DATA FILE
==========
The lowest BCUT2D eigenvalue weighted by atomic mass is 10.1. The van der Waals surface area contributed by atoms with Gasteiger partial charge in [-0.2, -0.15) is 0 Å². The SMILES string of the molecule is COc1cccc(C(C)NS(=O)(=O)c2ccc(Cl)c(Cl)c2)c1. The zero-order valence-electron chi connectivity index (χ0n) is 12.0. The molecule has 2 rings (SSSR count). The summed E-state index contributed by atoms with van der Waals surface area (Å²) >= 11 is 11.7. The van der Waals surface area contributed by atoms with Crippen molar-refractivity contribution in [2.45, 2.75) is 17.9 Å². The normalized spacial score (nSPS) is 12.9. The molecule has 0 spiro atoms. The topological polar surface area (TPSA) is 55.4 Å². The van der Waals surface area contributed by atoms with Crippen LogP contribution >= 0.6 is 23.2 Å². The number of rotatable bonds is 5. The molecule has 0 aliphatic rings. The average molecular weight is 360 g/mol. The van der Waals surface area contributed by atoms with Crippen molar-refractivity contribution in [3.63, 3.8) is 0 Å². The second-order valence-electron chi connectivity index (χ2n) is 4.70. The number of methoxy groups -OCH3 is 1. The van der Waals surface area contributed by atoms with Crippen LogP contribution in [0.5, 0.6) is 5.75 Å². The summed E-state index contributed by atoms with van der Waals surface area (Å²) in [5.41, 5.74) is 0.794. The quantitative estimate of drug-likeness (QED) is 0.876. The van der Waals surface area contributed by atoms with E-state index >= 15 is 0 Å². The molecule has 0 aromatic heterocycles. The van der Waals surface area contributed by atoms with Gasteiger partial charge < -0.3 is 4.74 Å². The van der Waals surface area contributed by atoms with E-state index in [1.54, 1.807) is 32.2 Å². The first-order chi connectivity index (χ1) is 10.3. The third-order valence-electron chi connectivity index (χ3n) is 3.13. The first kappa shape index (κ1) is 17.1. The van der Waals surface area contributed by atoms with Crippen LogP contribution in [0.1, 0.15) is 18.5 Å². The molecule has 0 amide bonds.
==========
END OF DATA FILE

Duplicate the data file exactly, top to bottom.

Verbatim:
The lowest BCUT2D eigenvalue weighted by atomic mass is 10.1. The van der Waals surface area contributed by atoms with Gasteiger partial charge in [-0.2, -0.15) is 0 Å². The SMILES string of the molecule is COc1cccc(C(C)NS(=O)(=O)c2ccc(Cl)c(Cl)c2)c1. The zero-order valence-electron chi connectivity index (χ0n) is 12.0. The molecule has 2 rings (SSSR count). The summed E-state index contributed by atoms with van der Waals surface area (Å²) >= 11 is 11.7. The van der Waals surface area contributed by atoms with Crippen molar-refractivity contribution in [2.45, 2.75) is 17.9 Å². The normalized spacial score (nSPS) is 12.9. The molecule has 0 spiro atoms. The topological polar surface area (TPSA) is 55.4 Å². The van der Waals surface area contributed by atoms with Crippen LogP contribution >= 0.6 is 23.2 Å². The number of rotatable bonds is 5. The molecule has 0 aliphatic rings. The average molecular weight is 360 g/mol. The van der Waals surface area contributed by atoms with Crippen molar-refractivity contribution in [3.63, 3.8) is 0 Å². The second-order valence-electron chi connectivity index (χ2n) is 4.70. The number of methoxy groups -OCH3 is 1. The van der Waals surface area contributed by atoms with Crippen LogP contribution in [0.5, 0.6) is 5.75 Å². The summed E-state index contributed by atoms with van der Waals surface area (Å²) in [5.41, 5.74) is 0.794. The quantitative estimate of drug-likeness (QED) is 0.876. The van der Waals surface area contributed by atoms with E-state index >= 15 is 0 Å². The molecule has 0 aromatic heterocycles. The van der Waals surface area contributed by atoms with Gasteiger partial charge < -0.3 is 4.74 Å². The van der Waals surface area contributed by atoms with E-state index in [1.54, 1.807) is 32.2 Å². The first-order chi connectivity index (χ1) is 10.3. The third-order valence-electron chi connectivity index (χ3n) is 3.13. The first kappa shape index (κ1) is 17.1. The van der Waals surface area contributed by atoms with Crippen LogP contribution in [0.1, 0.15) is 18.5 Å². The molecule has 0 amide bonds.